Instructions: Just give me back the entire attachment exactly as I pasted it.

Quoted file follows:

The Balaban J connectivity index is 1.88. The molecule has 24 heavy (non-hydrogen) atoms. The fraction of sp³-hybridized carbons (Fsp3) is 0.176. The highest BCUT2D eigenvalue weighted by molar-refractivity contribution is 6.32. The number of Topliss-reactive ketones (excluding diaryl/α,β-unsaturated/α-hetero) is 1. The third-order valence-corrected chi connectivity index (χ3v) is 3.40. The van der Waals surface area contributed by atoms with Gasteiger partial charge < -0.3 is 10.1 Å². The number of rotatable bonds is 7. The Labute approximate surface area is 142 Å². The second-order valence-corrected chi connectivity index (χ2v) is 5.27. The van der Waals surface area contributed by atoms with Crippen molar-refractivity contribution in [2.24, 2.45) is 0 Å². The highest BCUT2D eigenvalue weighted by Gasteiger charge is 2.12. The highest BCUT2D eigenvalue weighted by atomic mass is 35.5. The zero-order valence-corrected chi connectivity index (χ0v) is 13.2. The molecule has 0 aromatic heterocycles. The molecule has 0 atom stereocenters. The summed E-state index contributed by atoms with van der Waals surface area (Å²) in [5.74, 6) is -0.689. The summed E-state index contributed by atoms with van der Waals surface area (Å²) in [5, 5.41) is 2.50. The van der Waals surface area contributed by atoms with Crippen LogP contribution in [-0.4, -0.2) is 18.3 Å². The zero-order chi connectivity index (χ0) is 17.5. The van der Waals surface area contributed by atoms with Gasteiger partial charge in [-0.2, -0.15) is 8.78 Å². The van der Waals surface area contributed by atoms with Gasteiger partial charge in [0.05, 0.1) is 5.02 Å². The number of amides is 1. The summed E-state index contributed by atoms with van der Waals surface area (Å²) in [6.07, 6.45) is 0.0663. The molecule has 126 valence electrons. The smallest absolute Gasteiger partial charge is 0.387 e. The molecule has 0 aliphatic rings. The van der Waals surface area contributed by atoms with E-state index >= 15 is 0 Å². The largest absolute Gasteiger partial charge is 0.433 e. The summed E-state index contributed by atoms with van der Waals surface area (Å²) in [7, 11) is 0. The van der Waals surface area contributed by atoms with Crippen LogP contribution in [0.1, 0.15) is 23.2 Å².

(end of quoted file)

The Balaban J connectivity index is 1.88. The molecule has 24 heavy (non-hydrogen) atoms. The fraction of sp³-hybridized carbons (Fsp3) is 0.176. The highest BCUT2D eigenvalue weighted by molar-refractivity contribution is 6.32. The number of Topliss-reactive ketones (excluding diaryl/α,β-unsaturated/α-hetero) is 1. The third-order valence-corrected chi connectivity index (χ3v) is 3.40. The van der Waals surface area contributed by atoms with Gasteiger partial charge < -0.3 is 10.1 Å². The number of rotatable bonds is 7. The Labute approximate surface area is 142 Å². The second-order valence-corrected chi connectivity index (χ2v) is 5.27. The van der Waals surface area contributed by atoms with Crippen molar-refractivity contribution in [2.24, 2.45) is 0 Å². The highest BCUT2D eigenvalue weighted by Gasteiger charge is 2.12. The highest BCUT2D eigenvalue weighted by atomic mass is 35.5. The zero-order valence-corrected chi connectivity index (χ0v) is 13.2. The molecule has 0 aromatic heterocycles. The molecule has 0 atom stereocenters. The summed E-state index contributed by atoms with van der Waals surface area (Å²) in [5.74, 6) is -0.689. The summed E-state index contributed by atoms with van der Waals surface area (Å²) in [5, 5.41) is 2.50. The van der Waals surface area contributed by atoms with Crippen LogP contribution in [-0.4, -0.2) is 18.3 Å². The zero-order chi connectivity index (χ0) is 17.5. The van der Waals surface area contributed by atoms with Gasteiger partial charge in [-0.2, -0.15) is 8.78 Å². The van der Waals surface area contributed by atoms with Gasteiger partial charge in [0.05, 0.1) is 5.02 Å². The number of amides is 1. The summed E-state index contributed by atoms with van der Waals surface area (Å²) in [6.07, 6.45) is 0.0663. The molecule has 126 valence electrons. The smallest absolute Gasteiger partial charge is 0.387 e. The molecule has 0 aliphatic rings. The van der Waals surface area contributed by atoms with E-state index >= 15 is 0 Å². The largest absolute Gasteiger partial charge is 0.433 e. The summed E-state index contributed by atoms with van der Waals surface area (Å²) in [7, 11) is 0. The van der Waals surface area contributed by atoms with Crippen LogP contribution in [0.1, 0.15) is 23.2 Å².